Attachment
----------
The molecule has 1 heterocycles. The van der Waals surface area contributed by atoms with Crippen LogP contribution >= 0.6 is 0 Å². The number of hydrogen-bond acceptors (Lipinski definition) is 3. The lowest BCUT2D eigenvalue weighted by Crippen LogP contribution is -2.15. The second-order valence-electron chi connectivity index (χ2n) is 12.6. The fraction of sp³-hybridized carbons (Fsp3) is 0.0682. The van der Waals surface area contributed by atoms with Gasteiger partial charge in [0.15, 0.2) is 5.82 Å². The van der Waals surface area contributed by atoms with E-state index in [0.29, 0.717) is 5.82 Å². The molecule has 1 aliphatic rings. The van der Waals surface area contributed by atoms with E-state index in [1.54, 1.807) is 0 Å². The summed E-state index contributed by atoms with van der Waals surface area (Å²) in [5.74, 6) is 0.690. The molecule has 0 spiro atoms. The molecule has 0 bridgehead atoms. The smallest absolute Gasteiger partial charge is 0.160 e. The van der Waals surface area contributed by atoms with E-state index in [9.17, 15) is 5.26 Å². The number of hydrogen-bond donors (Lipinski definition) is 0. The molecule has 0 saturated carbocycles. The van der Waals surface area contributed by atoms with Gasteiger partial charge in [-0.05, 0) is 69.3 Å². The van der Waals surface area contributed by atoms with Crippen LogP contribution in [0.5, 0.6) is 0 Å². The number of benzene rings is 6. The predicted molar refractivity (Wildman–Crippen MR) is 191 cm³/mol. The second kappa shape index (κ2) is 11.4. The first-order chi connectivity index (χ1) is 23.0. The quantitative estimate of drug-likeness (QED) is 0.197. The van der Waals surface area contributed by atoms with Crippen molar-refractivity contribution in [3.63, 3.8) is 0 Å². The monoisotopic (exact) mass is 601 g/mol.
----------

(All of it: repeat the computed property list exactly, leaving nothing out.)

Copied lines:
The molecule has 1 heterocycles. The van der Waals surface area contributed by atoms with Crippen LogP contribution >= 0.6 is 0 Å². The number of hydrogen-bond acceptors (Lipinski definition) is 3. The lowest BCUT2D eigenvalue weighted by Crippen LogP contribution is -2.15. The second-order valence-electron chi connectivity index (χ2n) is 12.6. The fraction of sp³-hybridized carbons (Fsp3) is 0.0682. The van der Waals surface area contributed by atoms with Gasteiger partial charge in [0.15, 0.2) is 5.82 Å². The van der Waals surface area contributed by atoms with E-state index in [0.29, 0.717) is 5.82 Å². The molecule has 1 aliphatic rings. The van der Waals surface area contributed by atoms with E-state index in [1.54, 1.807) is 0 Å². The summed E-state index contributed by atoms with van der Waals surface area (Å²) in [5.74, 6) is 0.690. The molecule has 0 spiro atoms. The molecule has 0 bridgehead atoms. The smallest absolute Gasteiger partial charge is 0.160 e. The van der Waals surface area contributed by atoms with E-state index in [9.17, 15) is 5.26 Å². The number of hydrogen-bond donors (Lipinski definition) is 0. The molecule has 0 saturated carbocycles. The van der Waals surface area contributed by atoms with Gasteiger partial charge in [-0.05, 0) is 69.3 Å². The van der Waals surface area contributed by atoms with Crippen LogP contribution in [0.5, 0.6) is 0 Å². The number of benzene rings is 6. The predicted molar refractivity (Wildman–Crippen MR) is 191 cm³/mol. The second kappa shape index (κ2) is 11.4. The first-order chi connectivity index (χ1) is 23.0. The quantitative estimate of drug-likeness (QED) is 0.197. The van der Waals surface area contributed by atoms with Crippen molar-refractivity contribution in [3.63, 3.8) is 0 Å². The monoisotopic (exact) mass is 601 g/mol.